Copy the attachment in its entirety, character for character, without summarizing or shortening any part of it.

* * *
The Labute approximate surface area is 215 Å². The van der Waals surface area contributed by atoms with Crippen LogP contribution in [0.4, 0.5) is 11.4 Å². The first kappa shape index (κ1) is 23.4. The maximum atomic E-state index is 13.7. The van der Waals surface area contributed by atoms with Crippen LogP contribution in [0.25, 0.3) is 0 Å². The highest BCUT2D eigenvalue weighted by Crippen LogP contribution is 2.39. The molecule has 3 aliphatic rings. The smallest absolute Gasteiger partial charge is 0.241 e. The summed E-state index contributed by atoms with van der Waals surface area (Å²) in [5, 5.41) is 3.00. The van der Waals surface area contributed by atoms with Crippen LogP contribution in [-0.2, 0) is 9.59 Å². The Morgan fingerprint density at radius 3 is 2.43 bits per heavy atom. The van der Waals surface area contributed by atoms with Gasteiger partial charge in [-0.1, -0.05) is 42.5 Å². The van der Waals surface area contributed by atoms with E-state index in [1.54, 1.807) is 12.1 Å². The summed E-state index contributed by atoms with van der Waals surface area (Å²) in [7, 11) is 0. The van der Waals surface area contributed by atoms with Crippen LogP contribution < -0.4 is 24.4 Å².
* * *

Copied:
The Labute approximate surface area is 215 Å². The van der Waals surface area contributed by atoms with Crippen LogP contribution in [0.4, 0.5) is 11.4 Å². The first kappa shape index (κ1) is 23.4. The maximum atomic E-state index is 13.7. The van der Waals surface area contributed by atoms with Crippen LogP contribution in [0.25, 0.3) is 0 Å². The highest BCUT2D eigenvalue weighted by Crippen LogP contribution is 2.39. The molecule has 3 aliphatic rings. The smallest absolute Gasteiger partial charge is 0.241 e. The summed E-state index contributed by atoms with van der Waals surface area (Å²) in [5, 5.41) is 3.00. The van der Waals surface area contributed by atoms with Crippen LogP contribution in [-0.2, 0) is 9.59 Å². The Morgan fingerprint density at radius 3 is 2.43 bits per heavy atom. The van der Waals surface area contributed by atoms with Gasteiger partial charge in [-0.1, -0.05) is 42.5 Å². The van der Waals surface area contributed by atoms with E-state index in [1.54, 1.807) is 12.1 Å². The summed E-state index contributed by atoms with van der Waals surface area (Å²) in [7, 11) is 0. The van der Waals surface area contributed by atoms with Crippen LogP contribution < -0.4 is 24.4 Å².